Someone (typically myself, Mike, and Shawn), brings a question or opportunity to the Board during a regular monthly meeting. In this first consideration of the question, we strive to discuss only the problem or opportunity, and not a solution or particular decision. This is a time for questions and exploration, i.e. The Investigation Phase. Ideally, we achieve agreement on the dimensions of the problem or opportunity, and why it matters to the company. We do not take or expect any particular action at this time, other than to generally agree on further research. Following this initial meeting, the person or people who brought the issue to the Board will continue to investigate, learn, work on, and prepare a plan of action. Since our Board meets monthly, there is plenty of time for informal conversation and participation by the Board and other employees before the next formal meeting. This “offline” discussion is a critical element of our process for two reasons: 1) it broadens the perspectives on the question, and 2) allows time for due consideration.

During the phase when a problem or opportunity is being considered (the investigation phase), the executive committee of the Board provides regular updates to the Board, and often the company as a whole, to keep the issue front-of-mind and share any incremental knowledge gained. Eventually, a concrete, detailed proposal for action is brought before the Board for discussion and approval.

The final meeting before a decision, which may be a regularly scheduled or event-driven meeting, involves the Board implementing the “80% agreement, 100% support” rule. Everyone either agrees, and we’re decided, or those who are in disagreement must bring an alternative plan before the Board.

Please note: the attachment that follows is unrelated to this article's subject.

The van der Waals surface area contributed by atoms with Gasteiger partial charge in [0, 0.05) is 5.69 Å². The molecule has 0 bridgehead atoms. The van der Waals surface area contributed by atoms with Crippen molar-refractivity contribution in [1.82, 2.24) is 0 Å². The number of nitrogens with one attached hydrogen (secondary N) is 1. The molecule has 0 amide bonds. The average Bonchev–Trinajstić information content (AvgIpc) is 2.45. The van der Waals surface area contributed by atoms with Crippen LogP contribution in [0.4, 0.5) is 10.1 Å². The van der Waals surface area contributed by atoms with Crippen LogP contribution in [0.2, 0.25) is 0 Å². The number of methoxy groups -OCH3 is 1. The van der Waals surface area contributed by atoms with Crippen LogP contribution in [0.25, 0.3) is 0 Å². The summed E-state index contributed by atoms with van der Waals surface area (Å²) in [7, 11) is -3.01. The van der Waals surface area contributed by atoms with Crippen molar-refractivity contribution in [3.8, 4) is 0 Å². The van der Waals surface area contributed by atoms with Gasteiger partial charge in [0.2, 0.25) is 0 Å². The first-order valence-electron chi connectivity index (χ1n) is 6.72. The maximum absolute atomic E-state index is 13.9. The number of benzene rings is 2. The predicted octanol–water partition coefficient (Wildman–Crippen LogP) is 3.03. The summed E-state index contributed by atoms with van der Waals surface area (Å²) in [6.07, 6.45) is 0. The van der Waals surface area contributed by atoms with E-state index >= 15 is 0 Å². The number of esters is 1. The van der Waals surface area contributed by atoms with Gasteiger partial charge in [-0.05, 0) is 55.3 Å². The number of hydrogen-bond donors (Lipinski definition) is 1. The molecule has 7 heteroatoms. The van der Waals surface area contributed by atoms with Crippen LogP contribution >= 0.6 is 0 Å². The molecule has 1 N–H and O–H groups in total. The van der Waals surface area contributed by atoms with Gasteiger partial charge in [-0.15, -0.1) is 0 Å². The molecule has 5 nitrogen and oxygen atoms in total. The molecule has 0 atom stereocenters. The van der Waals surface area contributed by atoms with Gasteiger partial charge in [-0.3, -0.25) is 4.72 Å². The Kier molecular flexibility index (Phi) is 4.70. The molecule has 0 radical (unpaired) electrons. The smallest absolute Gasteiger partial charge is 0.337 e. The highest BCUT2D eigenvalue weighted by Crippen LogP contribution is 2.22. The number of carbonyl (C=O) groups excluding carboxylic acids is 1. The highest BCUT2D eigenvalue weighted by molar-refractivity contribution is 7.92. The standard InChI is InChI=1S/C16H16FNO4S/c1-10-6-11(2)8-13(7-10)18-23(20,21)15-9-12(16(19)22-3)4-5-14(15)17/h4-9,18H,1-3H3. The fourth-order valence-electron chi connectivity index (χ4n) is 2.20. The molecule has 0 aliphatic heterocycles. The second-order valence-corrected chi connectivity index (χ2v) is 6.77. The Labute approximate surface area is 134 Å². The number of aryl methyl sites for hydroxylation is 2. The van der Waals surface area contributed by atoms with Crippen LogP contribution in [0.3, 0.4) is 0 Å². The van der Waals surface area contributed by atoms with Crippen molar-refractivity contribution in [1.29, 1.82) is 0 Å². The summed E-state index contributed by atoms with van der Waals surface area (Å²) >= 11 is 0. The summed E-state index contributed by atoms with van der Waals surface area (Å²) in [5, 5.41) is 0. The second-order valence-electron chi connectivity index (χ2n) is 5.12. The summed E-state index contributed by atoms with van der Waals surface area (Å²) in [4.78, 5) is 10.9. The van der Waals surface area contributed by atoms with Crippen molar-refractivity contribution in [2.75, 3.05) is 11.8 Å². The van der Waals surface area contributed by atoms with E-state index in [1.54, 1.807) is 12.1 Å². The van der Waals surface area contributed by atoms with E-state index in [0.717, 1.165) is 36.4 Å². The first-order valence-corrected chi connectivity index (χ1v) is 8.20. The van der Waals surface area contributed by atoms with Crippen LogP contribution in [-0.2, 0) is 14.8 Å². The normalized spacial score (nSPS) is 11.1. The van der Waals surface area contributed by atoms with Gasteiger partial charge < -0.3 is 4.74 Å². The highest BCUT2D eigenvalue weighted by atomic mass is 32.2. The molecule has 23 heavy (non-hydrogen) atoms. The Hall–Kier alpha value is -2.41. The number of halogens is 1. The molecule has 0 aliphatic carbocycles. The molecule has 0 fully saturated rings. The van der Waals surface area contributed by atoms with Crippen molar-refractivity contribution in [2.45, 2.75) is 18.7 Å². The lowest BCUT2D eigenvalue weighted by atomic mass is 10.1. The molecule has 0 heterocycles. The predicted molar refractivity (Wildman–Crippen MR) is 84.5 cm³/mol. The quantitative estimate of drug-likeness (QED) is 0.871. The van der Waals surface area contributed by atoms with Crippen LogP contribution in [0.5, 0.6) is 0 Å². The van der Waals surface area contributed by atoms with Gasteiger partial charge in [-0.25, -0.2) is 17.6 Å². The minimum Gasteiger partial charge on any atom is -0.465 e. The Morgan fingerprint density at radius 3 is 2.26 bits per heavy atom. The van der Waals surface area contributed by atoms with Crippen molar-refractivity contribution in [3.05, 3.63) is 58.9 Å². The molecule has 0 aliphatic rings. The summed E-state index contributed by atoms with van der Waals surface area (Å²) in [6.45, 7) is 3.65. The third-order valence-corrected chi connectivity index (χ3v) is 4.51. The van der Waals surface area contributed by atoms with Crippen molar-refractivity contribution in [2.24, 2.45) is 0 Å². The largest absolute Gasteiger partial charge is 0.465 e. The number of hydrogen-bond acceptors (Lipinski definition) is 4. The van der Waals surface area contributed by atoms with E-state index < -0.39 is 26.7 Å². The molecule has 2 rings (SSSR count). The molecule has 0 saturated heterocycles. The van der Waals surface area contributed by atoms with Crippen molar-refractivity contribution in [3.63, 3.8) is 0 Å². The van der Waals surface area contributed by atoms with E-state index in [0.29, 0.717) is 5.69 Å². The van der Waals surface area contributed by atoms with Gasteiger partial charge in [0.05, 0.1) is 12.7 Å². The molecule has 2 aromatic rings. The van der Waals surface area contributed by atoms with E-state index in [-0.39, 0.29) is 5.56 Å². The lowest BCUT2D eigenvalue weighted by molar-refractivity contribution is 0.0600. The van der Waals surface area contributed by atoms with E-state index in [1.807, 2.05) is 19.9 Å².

Benefits

Our experience so far is that our Board has consistently approved decisions brought before it during this final decision meeting. On the surface this might seem like the Board is a rubber stamp of approval, i.e. a non-value adding body. To the contrary, I believe the Board is playing a vital role in Atomic’s governance. The existence of the Board, and the structure of our deliberations, adds value to our decision making by their very existence, not because of some final vote at the end of the process.

Because of the existence of our Board, and the need for their eventual approval, the executive committee (the party most often bringing issues and opportunities forward) considers a broader range of perspectives than they might otherwise. Knowing that every issue will be considered, reviewed, and worked on by up to eight people, and discussed broadly with everyone in the company, provides an interesting check and balance on the power of the executive committee, not because of the final vote, but because of the process itself.

Considering the process, it would be odd to arrive at the final decision point and not have the agreement of the Board. By living our fifth value mantra, and following our process, we’ve shared what we’ve learned as we learn it, which, in turn, means no surprises and a more participatory decision making process.

Conclusion

The high rate of approval of decisions and initiatives, far from being a sign of failure or irrelevance, is a sign our Board is working well and our decision making and implementation is stronger because of it. The value of our governance structure and our Board isn’t in that final vote, it’s in the process that gets us from issue to proposal to support.

Carl Erickson (70 Posts)

Carl is the president and cofounder of Atomic Object, a software product development company with offices in Grand Rapids, Detroit, and Ann Arbor. Learn more about Carl.